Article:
However, while the Evaluation found that the CBOs in general have good Local Facilitators for conducting of FFS sessions and for any field advice and sharing of experiences and learning, a more critical challenge facing the CBOs seems to be in mobilising any required support from external experts on their own. An idea could be for CBOs to use the Local Facilitators in a post project situation as resource persons in income generating activities; for instance as managers of commercial CBO input supply centres, and thereby paid by the CBO business revenues.

Many CBOs seem reasonably well-established, organised and capable of planning and managing an increasing number of activities. The RFLDC block grants serve as an ’injector’ to the CBO system to ensure funding for an increasing number and scale of activities, some of a more innovative nature. A lot of experimenting has been undertaken and the experience and learning from here could be used for planning of new CBOs.

In terms of developing the CBOs and CBO Associations, the importance of support and influence received from the RFLDC Offices must not be under-estimated. RFLDC technical and financial support has been important to get these CBO activities running and, even within those CBOs that are supposed to be among the most developed, the Executive Committee members still see a strong need for RFLDC technical support and back-up over the next years in order for their CBOs to develop further. It is very difficult at this point to assess real sustainability aspects of the supported CBOs, as long as these organisations are continuously provided with relatively large block grants and technical support from RFLDC.

It must also be noted, that the current system and procedure for allocation of RFLDC block grants to the CBOs is not necessarily ensuring sustainability of the CBOs, in case the block grants are not used as seed money for revolving activities. According to the RFLDC Mid-Term Evaluation data, the block grant composes on average approximately 50% of the total income for the CBOs. According to the current procedures applied by RFLDC, if CBOs perform well, they are entitled to more block grants from the RFLDC. In this way it may be argued that the CBOs never learn to ’stand on their own two feet’, but are instead becoming subject to increasing ambitions (more funding and larger projects, developed under RFLDCs ’protection’).

Another issue raised by CBO Executive Committee members during the fieldwork was related to the increasing work load due to the expanding of CBO activities. It was anticipated that it would be necessary in the near future to offer some kind of remuneration to the Executive Committee members. This would obviously put additional pressure of the CBO funding.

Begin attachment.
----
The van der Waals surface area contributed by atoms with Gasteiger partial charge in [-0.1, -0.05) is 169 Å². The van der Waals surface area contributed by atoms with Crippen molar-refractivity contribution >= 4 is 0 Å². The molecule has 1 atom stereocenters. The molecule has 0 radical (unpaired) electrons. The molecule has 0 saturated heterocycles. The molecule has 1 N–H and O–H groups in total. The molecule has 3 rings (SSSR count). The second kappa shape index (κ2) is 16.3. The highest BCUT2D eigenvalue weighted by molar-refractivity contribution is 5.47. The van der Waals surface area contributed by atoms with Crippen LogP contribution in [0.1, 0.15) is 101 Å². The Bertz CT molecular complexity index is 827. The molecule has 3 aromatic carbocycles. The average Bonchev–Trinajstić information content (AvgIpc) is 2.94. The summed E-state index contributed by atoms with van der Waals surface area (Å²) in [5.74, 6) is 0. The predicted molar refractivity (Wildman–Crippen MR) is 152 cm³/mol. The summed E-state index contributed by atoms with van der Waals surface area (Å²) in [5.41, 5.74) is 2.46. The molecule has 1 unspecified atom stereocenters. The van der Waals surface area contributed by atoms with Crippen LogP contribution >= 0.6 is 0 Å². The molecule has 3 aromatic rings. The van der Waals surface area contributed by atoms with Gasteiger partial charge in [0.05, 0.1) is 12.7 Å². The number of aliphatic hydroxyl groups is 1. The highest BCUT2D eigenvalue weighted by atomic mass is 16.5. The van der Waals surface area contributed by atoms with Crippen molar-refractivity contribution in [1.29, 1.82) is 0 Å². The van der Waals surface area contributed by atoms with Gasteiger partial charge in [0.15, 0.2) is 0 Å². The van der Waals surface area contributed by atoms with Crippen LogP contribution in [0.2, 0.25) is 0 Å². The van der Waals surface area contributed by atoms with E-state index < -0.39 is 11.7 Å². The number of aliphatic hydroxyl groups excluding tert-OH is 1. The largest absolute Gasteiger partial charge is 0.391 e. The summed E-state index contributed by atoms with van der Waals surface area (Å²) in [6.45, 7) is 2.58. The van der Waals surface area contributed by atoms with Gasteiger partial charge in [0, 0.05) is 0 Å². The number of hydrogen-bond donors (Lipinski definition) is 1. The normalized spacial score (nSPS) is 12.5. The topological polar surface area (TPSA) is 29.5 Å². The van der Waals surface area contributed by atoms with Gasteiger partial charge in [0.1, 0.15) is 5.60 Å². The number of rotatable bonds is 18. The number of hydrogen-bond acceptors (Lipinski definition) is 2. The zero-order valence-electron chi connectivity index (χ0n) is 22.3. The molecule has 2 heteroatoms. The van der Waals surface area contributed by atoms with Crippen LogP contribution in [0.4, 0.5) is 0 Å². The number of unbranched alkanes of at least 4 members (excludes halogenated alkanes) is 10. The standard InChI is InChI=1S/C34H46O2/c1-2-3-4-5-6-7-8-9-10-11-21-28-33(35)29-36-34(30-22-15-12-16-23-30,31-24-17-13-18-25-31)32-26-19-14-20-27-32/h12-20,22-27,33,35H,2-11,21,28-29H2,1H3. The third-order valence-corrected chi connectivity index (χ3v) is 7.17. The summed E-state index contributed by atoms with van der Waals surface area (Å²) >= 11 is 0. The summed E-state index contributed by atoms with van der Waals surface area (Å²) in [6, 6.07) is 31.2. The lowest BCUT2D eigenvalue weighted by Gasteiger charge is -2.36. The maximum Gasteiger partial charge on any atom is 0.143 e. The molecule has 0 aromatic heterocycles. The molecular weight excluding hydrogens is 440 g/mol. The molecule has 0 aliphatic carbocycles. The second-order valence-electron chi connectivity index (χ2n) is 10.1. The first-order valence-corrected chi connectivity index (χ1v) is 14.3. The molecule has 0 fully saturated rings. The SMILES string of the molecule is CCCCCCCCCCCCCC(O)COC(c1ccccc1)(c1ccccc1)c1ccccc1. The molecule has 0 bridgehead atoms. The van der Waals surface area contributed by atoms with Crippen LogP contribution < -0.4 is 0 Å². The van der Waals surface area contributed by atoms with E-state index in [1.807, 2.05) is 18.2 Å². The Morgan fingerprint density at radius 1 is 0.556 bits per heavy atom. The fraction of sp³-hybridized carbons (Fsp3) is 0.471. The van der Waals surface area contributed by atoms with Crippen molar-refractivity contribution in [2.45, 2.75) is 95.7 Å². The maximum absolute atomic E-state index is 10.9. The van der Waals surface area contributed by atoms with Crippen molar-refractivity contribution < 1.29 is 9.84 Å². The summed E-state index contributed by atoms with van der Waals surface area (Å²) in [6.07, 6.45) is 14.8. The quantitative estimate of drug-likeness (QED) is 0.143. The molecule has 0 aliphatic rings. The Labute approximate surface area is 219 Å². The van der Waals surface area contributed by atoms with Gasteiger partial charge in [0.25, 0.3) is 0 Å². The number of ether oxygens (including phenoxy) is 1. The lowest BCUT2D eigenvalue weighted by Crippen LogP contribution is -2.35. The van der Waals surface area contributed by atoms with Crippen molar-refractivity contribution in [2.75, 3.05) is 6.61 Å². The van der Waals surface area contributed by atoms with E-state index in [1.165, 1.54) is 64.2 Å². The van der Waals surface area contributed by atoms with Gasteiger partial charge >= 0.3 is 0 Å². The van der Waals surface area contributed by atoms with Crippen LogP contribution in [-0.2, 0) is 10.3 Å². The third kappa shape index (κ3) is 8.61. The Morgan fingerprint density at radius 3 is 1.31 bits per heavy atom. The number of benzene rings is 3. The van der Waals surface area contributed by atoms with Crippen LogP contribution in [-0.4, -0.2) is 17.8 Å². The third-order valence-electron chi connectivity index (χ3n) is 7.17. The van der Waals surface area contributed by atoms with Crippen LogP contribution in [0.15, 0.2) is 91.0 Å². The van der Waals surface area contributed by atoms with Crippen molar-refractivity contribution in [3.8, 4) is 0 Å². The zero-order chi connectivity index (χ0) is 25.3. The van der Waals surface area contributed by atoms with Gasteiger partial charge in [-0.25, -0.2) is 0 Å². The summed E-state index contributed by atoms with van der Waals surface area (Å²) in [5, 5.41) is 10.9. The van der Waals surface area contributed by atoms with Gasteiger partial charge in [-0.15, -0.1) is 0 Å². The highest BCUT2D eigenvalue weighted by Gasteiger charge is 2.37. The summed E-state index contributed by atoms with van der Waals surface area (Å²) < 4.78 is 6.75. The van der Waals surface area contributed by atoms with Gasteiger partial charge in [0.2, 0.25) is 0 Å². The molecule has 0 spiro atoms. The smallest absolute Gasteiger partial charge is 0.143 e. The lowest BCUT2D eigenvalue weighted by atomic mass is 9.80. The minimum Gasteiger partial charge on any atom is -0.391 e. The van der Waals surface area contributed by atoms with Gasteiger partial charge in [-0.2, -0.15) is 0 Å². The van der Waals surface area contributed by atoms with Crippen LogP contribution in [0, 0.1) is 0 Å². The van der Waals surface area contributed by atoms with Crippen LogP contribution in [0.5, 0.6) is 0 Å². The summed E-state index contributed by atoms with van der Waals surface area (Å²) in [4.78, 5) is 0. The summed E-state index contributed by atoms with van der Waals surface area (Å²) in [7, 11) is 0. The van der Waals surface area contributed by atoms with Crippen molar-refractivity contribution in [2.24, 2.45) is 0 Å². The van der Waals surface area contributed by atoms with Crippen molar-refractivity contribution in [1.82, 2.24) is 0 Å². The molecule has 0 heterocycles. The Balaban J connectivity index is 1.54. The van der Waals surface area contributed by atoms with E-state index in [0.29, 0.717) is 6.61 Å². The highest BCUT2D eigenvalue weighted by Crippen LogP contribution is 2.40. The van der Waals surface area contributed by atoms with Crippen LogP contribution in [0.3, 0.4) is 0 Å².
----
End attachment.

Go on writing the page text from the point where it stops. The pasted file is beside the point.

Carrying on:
The CBO Associations visited in Noakhali appeared to be at rather different stages in terms of sustainability development. While one CBO Association had now employed additional staff from its own resources and was renting transport to collect products from the CBO members, another CBO Association still had not reached this point, but was still referring to the need for support from RFLDC for their further development.

[40] As reflected in the Paris Declaration (2005) and in documents on aid effectiveness made prior to this declaration (e.g. Rome (2003) and Marrakech (2004)).

[41] In the received copy of the curriculum only two out of the 52 learning sessions in the Season-Long Learning address those competencies and it was not indicated how they are dealt with.

[42] An indigenous language of the indigenous people in the Chittagong Hills.

[43] i) being a local person (resident in the area); ii) being a good motivator; iii) having good social abilities; iv) being experienced in agriculture; v) being committed; and vi) being educated.

[44] This is an indication that young people could tend to see the Local Facilitator position more as a (temporary) job in preparation for a better job outside the community, including young women, who would in most cases leave the community after getting married.

[45] As illustrated in the attended ongoing Season-Long Learning visited by the Evaluation: 13 out of 27 participants were women and the group of trainees included nine Hindus (seven women and two men).

[46] It is not a legal requirement for the CBOs to be registered. However in a future scenario, without RFLDC to provide ’protection’, it is considered useful for the CBOs to be registered in case any kind of conflicts should arise. Registration is also assumed to provide better possibilities to access some types of government support.

[47] Similar information was not available from RFLDC-Barisal.

[48] The post larvae from the hatcheries are grown and acclimated in nurseries before being transferred into ponds, where the prawns are then fed and grown until they reach marketable size.

[49] The prawn (and carp and tilapia) seed are mainly distributed through the Community Agriculture and Aquaculture Resource Persons who are attached to the CBOs as commission agents of the hatcheries.

[50] The amounts in Table 5.3 are not inflation corrected. This would however not alter the double difference estimate (10,050). Only the before-after estimates would be affected (the 9,744 estimate would become insignificant and the 19,794 less significant).

[51] Although less significant if correcting for inflation.

[52] Children working instead of going to school.

This page forms part of the publication 'Evaluation of the Farmer Field School Approach in the Agriculture Sector Programme Support Phase II, Bangladesh' as chapter 9 of 14
Version 1.0. 22-12-2011